Tierra del Fuego by the numbers

Mar 15, 2016 12:17:10 PM

Monte Sarmiento

South of the Strait of Magellan lurks one of the world’s most pristine regions: the Tierra del Fuego Archipelago, whose namesake island lies among a labyrinth of channels and fjords.

In this mysterious land you find one of the three South American ice fields that together comprise the third largest reserve of freshwater on the planet after Antarctica and Greenland. Like a giant spine running across the archipelago, the Darwin Range awes with its peaks soaring almost straight up from sea level between glaciers and fjords, and ultimately forming a beautiful postglacial landscape.

Some of the most important peaks are Mount Shipton (2,568 meters), Monte Darwin (2,434 meters), Monte Italia (2,062 meters), Pico Frances (2,279 meters) and Monte Sarmiento (2,300 meters). The latter, despite not being part of the Darwin Range, is undoubtedly the most impressive peak within the archipelago. It was also the lifetime obsession of one of Patagonia’s greatest explorers: Alberto Maria De Agostini, whose name today is given to the national park that protects the Darwin Range.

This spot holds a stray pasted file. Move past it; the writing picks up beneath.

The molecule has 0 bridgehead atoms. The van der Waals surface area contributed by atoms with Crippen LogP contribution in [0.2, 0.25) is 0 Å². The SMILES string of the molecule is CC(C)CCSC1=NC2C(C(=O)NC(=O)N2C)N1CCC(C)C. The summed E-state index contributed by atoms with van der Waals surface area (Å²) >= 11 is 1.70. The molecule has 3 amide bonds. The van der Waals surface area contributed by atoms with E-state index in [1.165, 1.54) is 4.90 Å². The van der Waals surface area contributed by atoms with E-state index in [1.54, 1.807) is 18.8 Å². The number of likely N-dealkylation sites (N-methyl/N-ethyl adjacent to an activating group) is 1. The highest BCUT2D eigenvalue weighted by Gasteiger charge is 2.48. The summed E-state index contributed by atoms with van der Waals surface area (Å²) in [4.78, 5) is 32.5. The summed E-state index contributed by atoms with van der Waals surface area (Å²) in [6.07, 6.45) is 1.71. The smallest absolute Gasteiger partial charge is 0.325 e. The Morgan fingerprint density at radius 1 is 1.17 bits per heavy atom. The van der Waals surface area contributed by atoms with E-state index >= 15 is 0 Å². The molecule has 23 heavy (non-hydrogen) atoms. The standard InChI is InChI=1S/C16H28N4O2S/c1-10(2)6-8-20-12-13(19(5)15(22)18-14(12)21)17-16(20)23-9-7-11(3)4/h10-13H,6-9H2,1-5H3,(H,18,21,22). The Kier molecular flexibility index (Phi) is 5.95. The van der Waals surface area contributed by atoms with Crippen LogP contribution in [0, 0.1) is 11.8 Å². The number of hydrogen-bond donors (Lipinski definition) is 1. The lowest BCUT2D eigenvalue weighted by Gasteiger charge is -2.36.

The peaks rise towards the sky like the legendary fire that emerges from the heart of this mysterious land — just one aspect of the incredible place called Tierra del Fuego.

Source: Instituto Geográfico Militar (IGM) and Dirección Nacional de Fronteras y Límites del Estado (DIFROL).

Topics: Geography


Written by Australis